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Becoming a member not only supports the Illinois State Historical Society, but also delivers excellent benefits to you giving you an excellent source of historical literature and resources. We offer multiple membership options for all stages and income levels. Look at our Membership area to find a plan that will work for you and join TODAY.

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Today in history

12/6/1830

John Reynolds is inaugurated as Governor. He later wrote a history of the state's early years from 1673 to 1818, the year of statehood. It was published in 1852.

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Publications

Publications

Illinois Heritage is our publication designed to encourage various professional, amateur historians and the general public to explore and write about Prairie State history for a broad audience.

The Journal of the Illinois State Historical Society is the scholarly publication with peer-reviewed Journal articles, essays, and documents about history, literature, art technology, law, and other subjects related to Illinois and the Midwest.

Historical Markers

Historical Markers

Since 1934, the Illinois State Historical Society has erected more than 500 historical markers statewide. Subjects of historical significance to Illinois are co-sponsored by local organizations and supporters. The Illinois State Historical Society coordinates the placement and management of historical markers throughout the state.

Our online store is now open

The Illinois State Historical Society has worked hard to open an online store which features literature and hard-goods which are related to Illinois. These are often hard to find or limited run items.

If you have a history buff in your family that is hard to buy for this is your place to shop! While anyone can purchase items we offer additional discounts to ISHS members. Visit our store to browse the current inventory of items, item availability and inventory will change often.

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Latest News

Dr. John Weir (1809-1878) Historical Marker Dedication

Madison County Historical Society

Dr. John Weir (1809-1878) Historical Marker Dedication

The Madison County Historical Society (MCHS) invites the public to attend the dedication of a new Illinois State Historical Marker on Sunday, Dec. 5, 2021, at 2 p.m. at 715 N. Main Street in Edwardsville. The new ISHS marker will commemorate the home and work of Dr. John Weir (1809-1878). Sunday’s dedication also serves as a kick-off for the Society’s Centennial year. The first meeting of the Madison County Historical Society was held on Dec. 3, 1921, the 103rd anniversary of Illinois statehood.

Illinois Heritage, November–December 2021

Volume 24, Number 46

Illinois Heritage, November–December 2021

In this issue of Illinois Heritage we explore the “Badger Huts” of Jo Daviess County, the destruction of an elegant Italianate farm house in Springfield, the remarkable career of author and editor William Maxwell, Ottawa’s tent colony for the treatment of tuberculosis patients, the elegant art of Christia M. Reade, Joseph Harker’s ascent from the coal mines of southern Illinois to the presidency of the Illinois Woman’s College in Jacksonville, and so much more, including several newly installed historical markers around the state.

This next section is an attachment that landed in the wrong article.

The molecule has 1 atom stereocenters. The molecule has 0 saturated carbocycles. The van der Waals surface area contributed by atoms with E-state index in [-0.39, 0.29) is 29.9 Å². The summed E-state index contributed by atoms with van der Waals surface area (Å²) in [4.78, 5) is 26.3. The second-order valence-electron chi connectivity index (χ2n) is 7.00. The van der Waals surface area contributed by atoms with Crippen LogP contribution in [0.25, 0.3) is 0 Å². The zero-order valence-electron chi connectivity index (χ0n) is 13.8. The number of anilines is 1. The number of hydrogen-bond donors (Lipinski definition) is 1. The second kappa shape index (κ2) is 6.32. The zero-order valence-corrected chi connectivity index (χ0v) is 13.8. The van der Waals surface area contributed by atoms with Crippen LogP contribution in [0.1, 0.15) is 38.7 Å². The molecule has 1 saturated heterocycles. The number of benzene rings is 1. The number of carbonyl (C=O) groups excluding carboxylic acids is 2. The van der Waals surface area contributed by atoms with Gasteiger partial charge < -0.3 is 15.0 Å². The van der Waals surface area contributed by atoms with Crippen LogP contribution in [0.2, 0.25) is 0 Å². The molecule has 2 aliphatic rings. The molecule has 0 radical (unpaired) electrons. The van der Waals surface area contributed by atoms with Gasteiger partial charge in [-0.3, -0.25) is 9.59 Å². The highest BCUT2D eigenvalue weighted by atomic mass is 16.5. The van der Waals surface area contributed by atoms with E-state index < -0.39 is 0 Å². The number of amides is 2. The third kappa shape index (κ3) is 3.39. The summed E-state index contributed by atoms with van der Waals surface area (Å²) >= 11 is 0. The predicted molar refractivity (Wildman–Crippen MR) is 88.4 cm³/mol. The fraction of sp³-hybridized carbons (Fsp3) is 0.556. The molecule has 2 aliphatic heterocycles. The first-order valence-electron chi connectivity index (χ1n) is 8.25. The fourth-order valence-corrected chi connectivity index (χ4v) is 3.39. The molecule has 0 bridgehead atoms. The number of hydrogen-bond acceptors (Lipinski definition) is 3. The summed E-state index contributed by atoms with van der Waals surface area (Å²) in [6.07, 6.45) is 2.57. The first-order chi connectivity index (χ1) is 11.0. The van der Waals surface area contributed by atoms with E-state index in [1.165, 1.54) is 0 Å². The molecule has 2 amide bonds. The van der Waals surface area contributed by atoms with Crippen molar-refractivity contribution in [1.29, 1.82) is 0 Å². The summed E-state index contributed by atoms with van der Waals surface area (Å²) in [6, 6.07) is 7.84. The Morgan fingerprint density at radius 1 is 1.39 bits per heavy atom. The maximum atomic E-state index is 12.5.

If you haven’t already done so, now is the time to renew your ISHS membership. In the coming weeks you will be receiving reminders in the mail from the University of Illinois Press, which handles our subscription and membership renewals. Early renewals help cut down on costs and give us a leg up on the new year. Thanks to all of you who have already sent in your renewals. We look forward to hearing from you in 2022.

William Furry
Executive Director

 

The Mysterious Bard of Sangamo: Early Illinois poet brought to life in new video production

Illinois State Historical Society

The Mysterious Bard of Sangamo:  Early Illinois poet brought to life in new video production

John Hancock, a well-traveled, heart-broken poet, arrived in Springfield in the summer of 1831. His journey began in Cornwall, England, in the late 18th century, with stops in Italy, France, London (where he studied law), and Canada before his arrival in the Sangamo Country, where he secured a job selling whisky and sundries in Jacob Capps’ Grocery. According to ISHS director John Hallwas, professor emeritus of history and English at Western Illinois University and a Medievalist who has written more than 20 books about Illinois history and culture, Hancock was the finest poet in the Midwest in the 1830s, a writer of exceptional depth who wanted to capture the Prairie experience in verse. He succeeded admirably. Hallwas’ book, The Poetry of H: Lost Poet of Lincoln’s Springfield (Ellis Press, 1982), is the basis for his new play, The Mysterious Bard of Sangamo, which was recorded this past summer.

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Submit your local history event

Do you have an exciting local history news story or an event that you would like to share? Use this form to submit it and after a quick review it will be added to our news roll or events calendar. The goal is to add news and events from all over the state to celebrate Illinois’ rich history. Get involved and get the word out about news and events in your area.

 

 

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